At CES, we got a chance to sit down with folks from DisplayLink, as well as some other great bloggers, and find out what DisplayLink USB video adapters can do for us. For me, it offers something I haven’t been able to properly experience in years: an extended monitor on my Tablet PC. Let me share with you why that is, how DisplayLink has fixed my problem, and then give two lucky folks the chance to get one each.
First, what exactly does DisplayLink do? Basically, DisplayLink is a USB-based solution for connecting a monitor to a PC. Not usually a problem for desktop and laptop users, but smaller PCs can be pretty restricted with ports. It’s also an easy way to add multiple monitors to any system.
In my case, its killer feature is being able to maintain the same orientation no matter how my Tablet PC screen is oriented. When adding a second monitor to my Tablet PC via its built-in VGA port or the DVI port on its docking station, the video orientation on both screens must match. Unfortunately, in slate mode in its docking station, my tablet is in secondary landscape. This means a secondary monitor displays upside-down. Obviously that’s no good.
The DisplayLink DL-195 adapter solves that problem. It has a bit of flash memory built into it to install the necessary drivers, so the install is plug and play. Resolution is up to 1920 x 1200 or 2048 x 1152 widescreen via DVI. The monitor I’m using is limited to 1280 x 1024 and connects via a VGA adapter.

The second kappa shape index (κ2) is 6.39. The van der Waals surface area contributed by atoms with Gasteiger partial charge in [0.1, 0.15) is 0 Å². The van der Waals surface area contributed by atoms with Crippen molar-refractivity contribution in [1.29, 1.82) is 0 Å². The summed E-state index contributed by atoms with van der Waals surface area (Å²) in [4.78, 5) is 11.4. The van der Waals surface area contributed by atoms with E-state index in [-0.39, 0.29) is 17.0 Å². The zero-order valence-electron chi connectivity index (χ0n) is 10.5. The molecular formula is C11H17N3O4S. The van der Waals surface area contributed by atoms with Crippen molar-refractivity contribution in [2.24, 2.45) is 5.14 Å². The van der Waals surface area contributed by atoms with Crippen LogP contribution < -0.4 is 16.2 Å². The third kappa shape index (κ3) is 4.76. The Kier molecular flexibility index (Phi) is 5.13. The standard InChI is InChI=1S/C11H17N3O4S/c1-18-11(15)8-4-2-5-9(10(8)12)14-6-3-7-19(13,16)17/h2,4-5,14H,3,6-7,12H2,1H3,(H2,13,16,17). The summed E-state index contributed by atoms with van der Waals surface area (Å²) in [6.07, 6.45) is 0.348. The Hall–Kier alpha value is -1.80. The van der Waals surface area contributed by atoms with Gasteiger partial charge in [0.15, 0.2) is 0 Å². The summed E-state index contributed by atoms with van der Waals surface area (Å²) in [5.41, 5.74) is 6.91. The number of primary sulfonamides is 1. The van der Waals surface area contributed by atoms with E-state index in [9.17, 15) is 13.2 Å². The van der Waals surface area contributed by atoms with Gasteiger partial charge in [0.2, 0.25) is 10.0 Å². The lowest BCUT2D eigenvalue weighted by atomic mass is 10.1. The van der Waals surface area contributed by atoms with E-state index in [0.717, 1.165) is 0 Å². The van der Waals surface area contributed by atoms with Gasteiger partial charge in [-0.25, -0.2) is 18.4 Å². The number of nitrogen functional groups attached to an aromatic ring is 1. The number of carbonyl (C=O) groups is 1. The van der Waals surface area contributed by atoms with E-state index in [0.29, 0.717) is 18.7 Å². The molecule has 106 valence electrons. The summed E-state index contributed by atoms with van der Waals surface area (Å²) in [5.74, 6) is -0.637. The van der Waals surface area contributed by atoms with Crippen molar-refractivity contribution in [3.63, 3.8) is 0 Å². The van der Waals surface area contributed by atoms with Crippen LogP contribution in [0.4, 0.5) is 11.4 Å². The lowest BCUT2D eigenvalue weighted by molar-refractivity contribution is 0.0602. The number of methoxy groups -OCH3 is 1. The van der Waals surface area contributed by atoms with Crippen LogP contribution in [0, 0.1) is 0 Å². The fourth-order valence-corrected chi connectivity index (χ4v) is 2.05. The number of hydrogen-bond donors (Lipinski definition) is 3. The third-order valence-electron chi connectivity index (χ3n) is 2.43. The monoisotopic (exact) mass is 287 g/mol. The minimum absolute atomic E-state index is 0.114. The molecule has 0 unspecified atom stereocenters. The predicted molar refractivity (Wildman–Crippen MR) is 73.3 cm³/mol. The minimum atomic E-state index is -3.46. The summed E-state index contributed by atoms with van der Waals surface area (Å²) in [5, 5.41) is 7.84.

As seen in the top photo, my Tablet PC is in slate mode with display in secondary landscape orientation, while the external monitor is in primary landscape. No matter how I flip the tablet screen, the DisplayLink-connected monitor remains upright. It flickers when I switch orientation, but otherwise stays as is.
Default set up is as an extended desktop, which suits me fine. My Wacom Bamboo functions as if split across both screens. Interestingly, the narrow, smaller control area per screen hasn’t been a problem. I also have a Microsoft wireless mouse as a fall back, and, of course, I can ink on my Tablet PC screen.
I’m not 100% sold on this particular arrangement. I’ve been typing this entry out on my Tablet PC keyboard, screen flipped up, and working on the external monitor. It’s very comfortable, but I need to think about how else to use this system other than to just have a larger display.
So that’s how I’m using the DisplayLink USB video adapter.
To enter to win, tell me how you would use a DisplayLink USB video adapter. Let us know in the comments, and you’ll be entered to win one. Two comments will be chosen at random from all valid entries received by February 8th, 2010 at 11:59pm PST.
This giveaway is open to U.S. residents, except where prohibited by state and local regulations.
Update: Sorry for the hiccup. Somewhere between my draft and when I hit publish, everything after the jump got wiped. Should be good now.
Alleged Apple fanboi, accused Android apologist, and confirmed Microsoft MVP for touch and tablet Mark Sumimoto a.k.a. Sumocat dabbles in all areas of mobile computing with a focus on Windows-based Tablet PCs and pen input. A mobile computing enthusiast since 2004, he pioneered the field of ink blogging via his personal blog, Sumocat's Scribbles. His current tools include a Fujitsu Lifebook T900, TEGA v2, and iPhone 4. Email: sumocat [at] notebooks.com